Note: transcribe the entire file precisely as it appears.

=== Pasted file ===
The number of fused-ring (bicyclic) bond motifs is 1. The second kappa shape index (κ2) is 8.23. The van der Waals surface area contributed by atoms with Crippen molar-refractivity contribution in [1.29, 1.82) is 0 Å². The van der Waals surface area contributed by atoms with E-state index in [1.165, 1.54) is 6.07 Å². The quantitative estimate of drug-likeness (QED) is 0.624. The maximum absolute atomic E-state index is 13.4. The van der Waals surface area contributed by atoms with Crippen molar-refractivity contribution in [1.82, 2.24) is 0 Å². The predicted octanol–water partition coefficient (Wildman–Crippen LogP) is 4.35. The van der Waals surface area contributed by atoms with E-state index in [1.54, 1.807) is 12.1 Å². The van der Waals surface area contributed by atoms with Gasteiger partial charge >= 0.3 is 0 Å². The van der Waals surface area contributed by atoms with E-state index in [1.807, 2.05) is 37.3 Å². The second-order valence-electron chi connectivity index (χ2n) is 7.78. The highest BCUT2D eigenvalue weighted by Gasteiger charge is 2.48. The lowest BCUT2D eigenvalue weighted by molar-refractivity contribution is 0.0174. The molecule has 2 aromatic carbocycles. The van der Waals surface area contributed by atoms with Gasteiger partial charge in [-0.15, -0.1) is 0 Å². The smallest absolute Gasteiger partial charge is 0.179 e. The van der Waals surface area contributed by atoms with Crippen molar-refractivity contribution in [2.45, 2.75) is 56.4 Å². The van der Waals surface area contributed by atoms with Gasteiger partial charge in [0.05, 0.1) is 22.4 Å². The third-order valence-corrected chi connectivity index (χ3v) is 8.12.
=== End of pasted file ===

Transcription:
The number of fused-ring (bicyclic) bond motifs is 1. The second kappa shape index (κ2) is 8.23. The van der Waals surface area contributed by atoms with Crippen molar-refractivity contribution in [1.29, 1.82) is 0 Å². The van der Waals surface area contributed by atoms with E-state index in [1.165, 1.54) is 6.07 Å². The quantitative estimate of drug-likeness (QED) is 0.624. The maximum absolute atomic E-state index is 13.4. The van der Waals surface area contributed by atoms with Crippen molar-refractivity contribution in [1.82, 2.24) is 0 Å². The predicted octanol–water partition coefficient (Wildman–Crippen LogP) is 4.35. The van der Waals surface area contributed by atoms with E-state index in [1.54, 1.807) is 12.1 Å². The van der Waals surface area contributed by atoms with Gasteiger partial charge >= 0.3 is 0 Å². The van der Waals surface area contributed by atoms with E-state index in [1.807, 2.05) is 37.3 Å². The second-order valence-electron chi connectivity index (χ2n) is 7.78. The highest BCUT2D eigenvalue weighted by Gasteiger charge is 2.48. The lowest BCUT2D eigenvalue weighted by molar-refractivity contribution is 0.0174. The molecule has 2 aromatic carbocycles. The van der Waals surface area contributed by atoms with Gasteiger partial charge in [-0.15, -0.1) is 0 Å². The smallest absolute Gasteiger partial charge is 0.179 e. The van der Waals surface area contributed by atoms with Crippen molar-refractivity contribution in [2.45, 2.75) is 56.4 Å². The van der Waals surface area contributed by atoms with Gasteiger partial charge in [0.05, 0.1) is 22.4 Å². The third-order valence-corrected chi connectivity index (χ3v) is 8.12.